While Chiang Kai-shek had chosen to adopt one model from the West, other Chinese were inspired by the collapse of imperial Russia and by the new Communist government that had seized power there. The Chinese Communist Party was founded in 1921 in Shanghai by a small group of intellectuals. At first it existed as an offshoot of the Kuomintang but in 1927 it split away after trying to foment uprisings among Shanghai's working class.

The Communist movement, supported by Moscow, offered an alternative vision. China was weak not because of the shortcomings of the Chinese race but because of the existence of class conflict between the rich and the poor. The ruling classes, capitalists, landlords and even the wealthy peasantry had to be destroyed before an egalitarian Utopia could be built. After Chiang Kai-shek crushed the Party in urban areas in a sudden campaign in 1927, it took refuge in rural China.

As Chiang Kai-shek sought to re-establish control, the Communists set up a number of soviets or mini-states in mountainous areas, often straddling the borders of different provinces. In 1934 Chiang's forces encircled the largest, on the borders of Jiangxi and Fujian provinces, forcing the Communists to break out and embark on what became known as the Long March. Traversing some of China's poorest and most remote regions, and harried by the armies of Chiang and local warlords, the Communists finally found safety in Yan'an, a poverty-stricken area in the heartland of the old Qin kingdom on the loess plateau. From there, now led by Mao Zedong, they succeeded in capturing Chiang and, holding him hostage in Xi'an, forced him to agree to a united effort to fight the Japanese. Thanks to the Japanese threat, therefore, the Communists now received aid and survived.

In Yan'an Mao established his control over the CCP and developed his political philosophy. In many public statements, it appeared to be liberal, advocating the right of minorities to secede, endorsing free elections and democracy, supporting trade unions and labour rights, promoting the freedom of intellectuals and so on. In reality, Mao's kingdom in Yan'an was closely modelled on that of Stalin's Soviet Union. Mao created a personality cult around himself and wielded absolute power through a series of persecution campaigns.

With the defeat of Japan at the end of the Second World War, the civil war in China between the Kuomintang and the Communists intensified. The KMT was defeated and fled to Taiwan, and in October 1949, Mao announced the founding of the People's Republic of China.

In the light of what followed, many Chinese intellectuals believe that Mao and his followers had always despised the liberties of Republican China and intended to establish a totalitarian state, copying the Soviet model down to the smallest detail but also attempting to recreate the system of Qinshi Huangdi, the First Emperor. Mao openly admired him and reportedly spent as much time studying imperial tracts on government as those on Marxist dogma. Separating the strands of twentieth-century totalitarianism from China's own totalitarian legacy is not easy. Some Chinese, even now, prefer to draw some sort of comfort from the fact that at least Mao was a homegrown tyrant.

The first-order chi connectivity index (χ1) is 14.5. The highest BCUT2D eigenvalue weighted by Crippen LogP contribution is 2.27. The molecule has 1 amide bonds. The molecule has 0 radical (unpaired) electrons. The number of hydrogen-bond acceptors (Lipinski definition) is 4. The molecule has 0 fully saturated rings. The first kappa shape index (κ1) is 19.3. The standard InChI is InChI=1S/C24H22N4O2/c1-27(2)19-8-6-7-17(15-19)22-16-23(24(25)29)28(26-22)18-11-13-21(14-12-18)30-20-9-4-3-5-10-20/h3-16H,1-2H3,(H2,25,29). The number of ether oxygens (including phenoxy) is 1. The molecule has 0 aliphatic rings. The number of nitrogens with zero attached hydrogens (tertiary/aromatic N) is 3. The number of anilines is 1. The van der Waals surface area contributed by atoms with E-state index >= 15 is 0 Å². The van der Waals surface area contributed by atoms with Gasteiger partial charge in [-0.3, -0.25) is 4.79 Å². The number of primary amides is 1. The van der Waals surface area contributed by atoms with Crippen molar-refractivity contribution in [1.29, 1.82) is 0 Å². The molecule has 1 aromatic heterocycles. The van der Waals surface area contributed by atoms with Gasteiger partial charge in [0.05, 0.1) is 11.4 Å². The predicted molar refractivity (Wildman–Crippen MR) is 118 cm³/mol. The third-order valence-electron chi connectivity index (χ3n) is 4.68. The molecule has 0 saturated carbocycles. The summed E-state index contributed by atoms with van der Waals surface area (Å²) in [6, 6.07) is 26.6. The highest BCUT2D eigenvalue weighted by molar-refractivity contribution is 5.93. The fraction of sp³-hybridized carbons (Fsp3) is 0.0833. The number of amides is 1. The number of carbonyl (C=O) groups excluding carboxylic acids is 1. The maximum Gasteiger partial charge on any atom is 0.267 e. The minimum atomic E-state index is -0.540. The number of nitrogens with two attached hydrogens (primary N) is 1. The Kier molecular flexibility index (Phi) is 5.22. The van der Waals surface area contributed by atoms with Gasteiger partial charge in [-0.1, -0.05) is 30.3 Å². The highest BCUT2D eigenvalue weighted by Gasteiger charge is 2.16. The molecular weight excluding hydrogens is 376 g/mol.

After 1949 Mao set about creating a minutely organized and centralized bureaucratic state in which officials commanded all resources and could intervene in every aspect of life. At the same time a determined effort was made to destroy the 'four olds', that is everything linked to the past.

The history of the Mao era can, at one level, be depicted as a series of political campaigns by Mao to assert and maintain absolute power. In 1956 the Hundred Flowers campaign was launched to encourage free speech under the 2,000-year-old slogan, 'Let a hundred flowers blossom and a hundred schools of thought contend'. Those unwise enough to do so fell victim to the Anti-Rightist campaign the following year, when over half a million intellectuals were punished. In 1958, in an attempt to create a socialist Utopia, Mao instituted the Great Leap Forward, in which the peasantry were stripped of their possessions and amalgamated into giant communes. The famine that resulted led to the death through starvation of over 30 million people. In the wake of the Great Leap Forward, which ended in 1961, the Party split into two factions, one of which advocated limited concessions to the peasants that helped end the famine. Deng Xiaoping was among that faction's adherents.

In order to restore his prestige, in 1966 Mao embarked on the Cultural Revolution, attacking his critics among the leadership, dismantling the bureaucracy, persecuting intellectuals and encouraging young Red Guards to roam free. After his death in 1976, an attempt by the Gang of Four, who included Mao's widow Jiang Qing, to seize power was thwarted and Deng Xiaoping, disgraced during the Cultural Revolution, was rehabilitated. In 1979 he established full control of the Party at the Third Plenum of the Eleventh Party Congress and embarked on a programme of reform.